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Street Honors Woman Who Helped Build Brooklyn Bridge

Monday, June 11, 2018

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Emily Warren Roebling, the woman who oversaw the completion of the Brooklyn Bridge, was honored in late May when a nearby street was christened with her name to commemorate her efforts.

When Roebling’s husband, chief bridge engineer Washington A. Roebling, fell ill and became bedridden, she effectively became his eyes and ears onsite, negotiating supply materials, contracts and acting as liaison to the board of trustees.

Honoring the Past

Washington Roebling succeeded his father, bridge designer John Roebling, in managing the bridge project. John passed away, and Washington fell ill to caisson disease, or depressurization sickness, related to the chambers used in the underwater construction of the bridge’s supports.

User:Postdlf., CC-BY-SA-3.0, via Wikimedia Commons

The Brooklyn Bridge was the world’s first steel-wire suspension bridge, and had the longest span in the world at the time: 1,600 feet from tower to tower.

As her husband’s health declined, Emily spent 14 years overseeing the day-to-day demands of bridge construction, effectively receiving an engineering education as she related the details to her husband. Emily became known for her exemplary diplomatic skills in dealing with competing parties, including the mayor of Brooklyn, who tried to have her husband ousted from the project.

“All along, he is present,” said Erica Wagner, the author of Chief Engineer: Washington Roebling, the Man Who Built the Brooklyn Bridge. “But he is not able to go to the bridge, and he’s not able to see anyone. But amazingly, he holds this extraordinary structure in his head. And she is able to help him transmit his thoughts.”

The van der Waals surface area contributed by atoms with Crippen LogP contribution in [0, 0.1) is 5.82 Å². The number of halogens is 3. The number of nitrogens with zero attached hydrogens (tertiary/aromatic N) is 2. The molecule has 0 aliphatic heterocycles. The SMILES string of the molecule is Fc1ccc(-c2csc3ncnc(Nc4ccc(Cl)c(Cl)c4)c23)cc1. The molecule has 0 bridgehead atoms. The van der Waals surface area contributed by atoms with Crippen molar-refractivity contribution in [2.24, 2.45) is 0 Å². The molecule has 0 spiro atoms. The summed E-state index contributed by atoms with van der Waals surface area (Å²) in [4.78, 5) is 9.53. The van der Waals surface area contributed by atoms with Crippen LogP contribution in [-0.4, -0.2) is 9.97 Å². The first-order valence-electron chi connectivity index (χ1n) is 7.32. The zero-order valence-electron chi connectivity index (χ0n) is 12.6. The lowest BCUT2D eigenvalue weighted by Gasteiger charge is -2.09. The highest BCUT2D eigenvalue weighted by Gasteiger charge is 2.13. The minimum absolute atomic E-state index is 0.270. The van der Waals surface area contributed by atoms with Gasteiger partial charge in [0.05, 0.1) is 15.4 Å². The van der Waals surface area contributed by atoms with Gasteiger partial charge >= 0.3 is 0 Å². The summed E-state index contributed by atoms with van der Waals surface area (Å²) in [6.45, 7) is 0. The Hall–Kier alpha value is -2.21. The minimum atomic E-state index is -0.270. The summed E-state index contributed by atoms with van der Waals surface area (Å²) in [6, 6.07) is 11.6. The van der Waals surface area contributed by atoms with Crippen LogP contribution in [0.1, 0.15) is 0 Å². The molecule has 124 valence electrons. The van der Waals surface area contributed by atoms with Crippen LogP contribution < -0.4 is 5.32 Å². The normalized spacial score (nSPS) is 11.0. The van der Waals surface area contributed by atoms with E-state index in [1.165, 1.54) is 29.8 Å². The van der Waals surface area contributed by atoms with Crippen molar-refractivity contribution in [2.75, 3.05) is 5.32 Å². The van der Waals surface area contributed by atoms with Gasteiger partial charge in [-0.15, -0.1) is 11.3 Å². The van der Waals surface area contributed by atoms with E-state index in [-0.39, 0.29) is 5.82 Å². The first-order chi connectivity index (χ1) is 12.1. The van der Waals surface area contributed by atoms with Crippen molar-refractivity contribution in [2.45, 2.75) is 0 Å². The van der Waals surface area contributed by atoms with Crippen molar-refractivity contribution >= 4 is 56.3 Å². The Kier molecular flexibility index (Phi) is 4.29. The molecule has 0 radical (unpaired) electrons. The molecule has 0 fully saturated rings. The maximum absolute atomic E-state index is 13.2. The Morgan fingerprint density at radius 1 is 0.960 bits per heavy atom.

When the span opened in 1883, Emily was the first person to walk across, and, according to some, carried a rooster with her for good luck.

Brooklyn Museum, public domain, via Wikimedia Commons

Emily Warren Roebling, the woman who oversaw the completion of the Brooklyn Bridge, was honored in late May when a nearby street was christened with her name to commemorate her efforts.

Later in her life, Emily served a number of women’s social organizations and authored the essay A Wife’s Disabilities, which expressed her views on greater rights for women and decried discrimination against them.

The Brooklyn Bridge was the world’s first steel-wire suspension bridge, and had the longest span in the world at the time: 1,600 feet from tower to tower. In total, the bridge took 14 years and 600 workers to build and cost $15 million (more than $320 million today, adjusted for inflation). The bridge is now 135 years old and still carries roughly 150,000 vehicles and pedestrians daily.

At the ceremony honoring Emily, Council Member Stephen Levin noted that Emily “continues to lead the way today.”

“Though her circumstances are unique, Emily fought to prove that talents and ability are not the exclusive domain of one gender. Her story, one of determination, ambition and intellect is one we are fortunate to have. But there are countless of other overlooked stories we will never know. The same way Emily fought for equality in the 19th century, we must continue to fight today. This commemoration is one symbolic step to show we will continue the work Emily Warren Roebling started."

   

Tagged categories: Bridges; Historic Structures; Infrastructure; NA; North America; Program/Project Management; Project Management

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